The wives of Woodrow Wilson were strikingly different from each other. Ellen Axson Wilson, quiet and intellectual, died after just a year and a half in the White House and is thought to have had little impact on history. Edith Bolling Wilson was flamboyant and confident but left a legacy of controversy. Yet, as Kristie Miller shows, each played a significant role in the White House.
Miller presents a rich and complex portrait of Wilson's wives, one that compels us to reconsider our understanding of both women. Ellen comes into clear focus as an artist and intellectual who dedicated her talents to an ambitious man whose success enabled her to have a significant influence on the institution of the first lady. Miller's assessment of Edith Wilson goes beyond previous flattering accounts and critical assessments. She examines a woman who overstepped her role by hiding her husband's serious illness to allow him to remain in office. But, Miller concludes, Edith was acting as she knew her husband would have wished.
Miller explains clearly how these women influenced Woodrow Wilson's life and career. But she keeps her focus on the women themselves, placing their concerns and emotions in the foreground. She presents a balanced appraisal of each woman's strengths and weaknesses. She argues for Ellen's influence not only on her husband but on subsequent first ladies. She strives for an understanding of the controversial Edith, who saw herself as Wilson's principal advisor and, some would argue, acted as shadow president after his stroke. Miller also helps us better appreciate the role of Mary Allen Hulbert Peck, whose role as Wilson's "playmate" complemented that of Ellen—but was intolerable to Edith.
Especially because Woodrow Wilson continues to be one of the most-studied American presidents, the task of recognizing and understanding the influence of his wives is an important one. Drawing extensively on the Woodrow Wilson papers and newly available material, Miller's book answers that call with a sensitive and compelling narrative of how private and public emotions interacted at a pivotal moment in the history of first ladies
This book is part of the Modern First Ladies series."In this compelling book Miller has given us a rich portrait of Woodrow Wilson's two wives, telling family stories that became deeply significant to the course of the twentieth century."—John Milton Cooper, author of Woodrow Wilson: A Biography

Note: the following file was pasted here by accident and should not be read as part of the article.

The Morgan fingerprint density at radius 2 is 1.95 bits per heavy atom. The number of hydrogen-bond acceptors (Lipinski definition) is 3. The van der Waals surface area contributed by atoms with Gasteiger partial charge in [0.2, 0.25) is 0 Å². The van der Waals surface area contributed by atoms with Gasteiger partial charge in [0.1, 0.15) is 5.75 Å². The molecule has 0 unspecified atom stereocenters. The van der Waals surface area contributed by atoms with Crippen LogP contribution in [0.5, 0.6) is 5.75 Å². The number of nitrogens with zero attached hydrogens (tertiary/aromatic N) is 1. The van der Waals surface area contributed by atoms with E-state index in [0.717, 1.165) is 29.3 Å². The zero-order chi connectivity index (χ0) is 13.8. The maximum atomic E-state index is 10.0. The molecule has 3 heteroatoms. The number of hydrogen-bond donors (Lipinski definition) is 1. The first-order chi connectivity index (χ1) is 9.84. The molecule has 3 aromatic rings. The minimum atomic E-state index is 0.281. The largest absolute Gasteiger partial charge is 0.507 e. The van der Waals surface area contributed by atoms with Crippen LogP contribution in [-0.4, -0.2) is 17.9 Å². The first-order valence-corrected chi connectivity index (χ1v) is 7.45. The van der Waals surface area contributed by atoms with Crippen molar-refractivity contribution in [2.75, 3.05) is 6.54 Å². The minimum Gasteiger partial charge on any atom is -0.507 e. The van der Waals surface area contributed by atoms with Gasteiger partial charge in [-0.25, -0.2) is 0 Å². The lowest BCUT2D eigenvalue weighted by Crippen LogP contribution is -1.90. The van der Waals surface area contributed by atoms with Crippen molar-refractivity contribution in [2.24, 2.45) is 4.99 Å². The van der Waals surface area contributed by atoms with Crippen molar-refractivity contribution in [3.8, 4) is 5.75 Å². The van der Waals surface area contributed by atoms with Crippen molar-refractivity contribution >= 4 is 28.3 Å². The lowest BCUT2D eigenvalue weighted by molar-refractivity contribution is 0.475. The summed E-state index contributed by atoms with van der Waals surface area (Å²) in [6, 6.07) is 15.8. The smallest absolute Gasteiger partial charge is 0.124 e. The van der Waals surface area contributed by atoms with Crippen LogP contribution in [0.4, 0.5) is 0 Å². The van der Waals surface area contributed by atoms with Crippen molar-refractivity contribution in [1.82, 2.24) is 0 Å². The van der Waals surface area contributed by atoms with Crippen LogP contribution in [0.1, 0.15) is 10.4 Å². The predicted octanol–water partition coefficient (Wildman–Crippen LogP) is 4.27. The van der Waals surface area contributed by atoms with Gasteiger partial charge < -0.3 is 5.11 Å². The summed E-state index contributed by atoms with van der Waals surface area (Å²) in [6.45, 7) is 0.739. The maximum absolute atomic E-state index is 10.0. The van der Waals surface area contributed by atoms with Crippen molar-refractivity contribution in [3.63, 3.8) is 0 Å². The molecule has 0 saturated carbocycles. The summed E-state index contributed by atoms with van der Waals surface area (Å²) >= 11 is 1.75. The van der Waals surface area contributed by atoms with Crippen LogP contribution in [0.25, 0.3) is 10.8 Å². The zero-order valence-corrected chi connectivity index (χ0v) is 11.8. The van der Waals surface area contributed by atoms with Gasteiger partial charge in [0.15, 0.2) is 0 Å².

"In felicitous prose, Miller brings to life two remarkable and very different first ladies. Readers will never view Wilson or his presidency the same way again."—Stacy A. Cordery, author of Alice: Alice Roosevelt Longworth, from White House Princess to Washington Power Broker
"A fascinating, original contrast of two first ladies and with it a fresh view of their complex husband. An authoritative dual biography."—Michael McGerr, author of A Fierce Discontent: The Rise and Fall of the Progressive Movement in America, 1870-1920
"Woodrow Wilson desperately needed adoring women to warm up his austere personality and to advise him. One of America's most important presidents and the historic defender of internationalism and the right of self-determination, Wilson could not be a great man without feminine support. . . . Deeply researched and graced with balanced judgment, this is a book you must read to understand Wilson and the twentieth century."—Kathleen M. Dalton, author of Theodore Roosevelt: A Strenuous Life
Before Woodrow Wilson became president of the United States, he spent 25 years at Princeton University, first as an undergraduate, then professor, and finally as president. His experiences at the helm of Princeton—where he enjoyed four productive years followed by four years of wrangling and intense acrimony—reveal much about the kind of man he was and how he earned a reputation as a fearless crusader. This engrossing book focuses on how Wilson’s Princeton years influenced the ideas and worldview he later applied in politics. His career in the White House, W. Barksdale Maynard shows, repeated with uncanny precision his Princeton experiences.
The book recounts how Wilson’s inspired period of building, expansion, and intellectual fervor at Princeton deteriorated into one of the most famous academic disputes in American history. His battle to abolish elitist eating clubs and establish a more egalitarian system culminated in his defeat and dismissal, and the ruthlessness of his tactics alienated even longtime friends. So extreme was his behavior, some historians have wondered whether he suffered a stroke. Maynard sheds new light on this question, on Wilson’s temper, and on other aspects of his strengths and shortcomings. The book provides an unprecedented inside view of a hard-fighting president—a man who tried first to remake a university and then to remake the world.